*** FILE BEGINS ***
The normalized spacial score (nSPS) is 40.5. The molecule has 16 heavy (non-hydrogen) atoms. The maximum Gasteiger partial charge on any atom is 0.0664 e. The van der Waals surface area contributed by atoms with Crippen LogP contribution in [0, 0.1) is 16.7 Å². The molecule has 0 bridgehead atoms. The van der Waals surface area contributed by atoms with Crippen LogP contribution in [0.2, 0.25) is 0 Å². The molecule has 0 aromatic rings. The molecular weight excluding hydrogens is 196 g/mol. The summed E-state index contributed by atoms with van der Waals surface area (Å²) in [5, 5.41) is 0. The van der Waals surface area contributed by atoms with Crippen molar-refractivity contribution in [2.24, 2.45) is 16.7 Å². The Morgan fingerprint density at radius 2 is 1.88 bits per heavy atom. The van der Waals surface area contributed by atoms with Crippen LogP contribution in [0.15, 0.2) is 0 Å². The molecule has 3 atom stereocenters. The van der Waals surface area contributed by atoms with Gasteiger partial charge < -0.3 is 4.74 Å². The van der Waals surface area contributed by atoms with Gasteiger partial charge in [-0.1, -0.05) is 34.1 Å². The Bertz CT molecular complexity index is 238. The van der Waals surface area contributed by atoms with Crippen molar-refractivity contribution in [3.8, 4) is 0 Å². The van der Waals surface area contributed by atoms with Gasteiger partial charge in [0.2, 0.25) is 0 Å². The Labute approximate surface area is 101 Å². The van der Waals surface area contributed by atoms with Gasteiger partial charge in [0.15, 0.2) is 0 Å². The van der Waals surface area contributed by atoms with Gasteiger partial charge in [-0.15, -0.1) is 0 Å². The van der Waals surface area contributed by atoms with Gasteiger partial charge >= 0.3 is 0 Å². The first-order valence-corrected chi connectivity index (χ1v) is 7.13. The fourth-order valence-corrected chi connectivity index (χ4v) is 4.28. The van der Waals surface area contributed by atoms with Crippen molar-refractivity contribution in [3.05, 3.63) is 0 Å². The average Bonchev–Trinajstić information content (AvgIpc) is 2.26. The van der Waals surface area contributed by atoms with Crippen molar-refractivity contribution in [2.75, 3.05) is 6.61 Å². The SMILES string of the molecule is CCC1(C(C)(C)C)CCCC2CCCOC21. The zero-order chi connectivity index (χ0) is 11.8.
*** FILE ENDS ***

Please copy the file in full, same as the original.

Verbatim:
The normalized spacial score (nSPS) is 40.5. The molecule has 16 heavy (non-hydrogen) atoms. The maximum Gasteiger partial charge on any atom is 0.0664 e. The van der Waals surface area contributed by atoms with Crippen LogP contribution in [0, 0.1) is 16.7 Å². The molecule has 0 bridgehead atoms. The van der Waals surface area contributed by atoms with Crippen LogP contribution in [0.2, 0.25) is 0 Å². The molecule has 0 aromatic rings. The molecular weight excluding hydrogens is 196 g/mol. The summed E-state index contributed by atoms with van der Waals surface area (Å²) in [5, 5.41) is 0. The van der Waals surface area contributed by atoms with Crippen molar-refractivity contribution in [2.24, 2.45) is 16.7 Å². The Morgan fingerprint density at radius 2 is 1.88 bits per heavy atom. The van der Waals surface area contributed by atoms with Crippen LogP contribution in [0.15, 0.2) is 0 Å². The molecule has 3 atom stereocenters. The van der Waals surface area contributed by atoms with Gasteiger partial charge < -0.3 is 4.74 Å². The van der Waals surface area contributed by atoms with Gasteiger partial charge in [-0.1, -0.05) is 34.1 Å². The Bertz CT molecular complexity index is 238. The van der Waals surface area contributed by atoms with Crippen molar-refractivity contribution in [3.8, 4) is 0 Å². The van der Waals surface area contributed by atoms with Gasteiger partial charge in [0.2, 0.25) is 0 Å². The Labute approximate surface area is 101 Å². The van der Waals surface area contributed by atoms with Gasteiger partial charge in [0.15, 0.2) is 0 Å². The van der Waals surface area contributed by atoms with Gasteiger partial charge in [-0.15, -0.1) is 0 Å². The van der Waals surface area contributed by atoms with Gasteiger partial charge >= 0.3 is 0 Å². The first-order valence-corrected chi connectivity index (χ1v) is 7.13. The fourth-order valence-corrected chi connectivity index (χ4v) is 4.28. The van der Waals surface area contributed by atoms with Crippen molar-refractivity contribution in [3.05, 3.63) is 0 Å². The average Bonchev–Trinajstić information content (AvgIpc) is 2.26. The van der Waals surface area contributed by atoms with Crippen molar-refractivity contribution in [2.75, 3.05) is 6.61 Å². The SMILES string of the molecule is CCC1(C(C)(C)C)CCCC2CCCOC21. The zero-order chi connectivity index (χ0) is 11.8.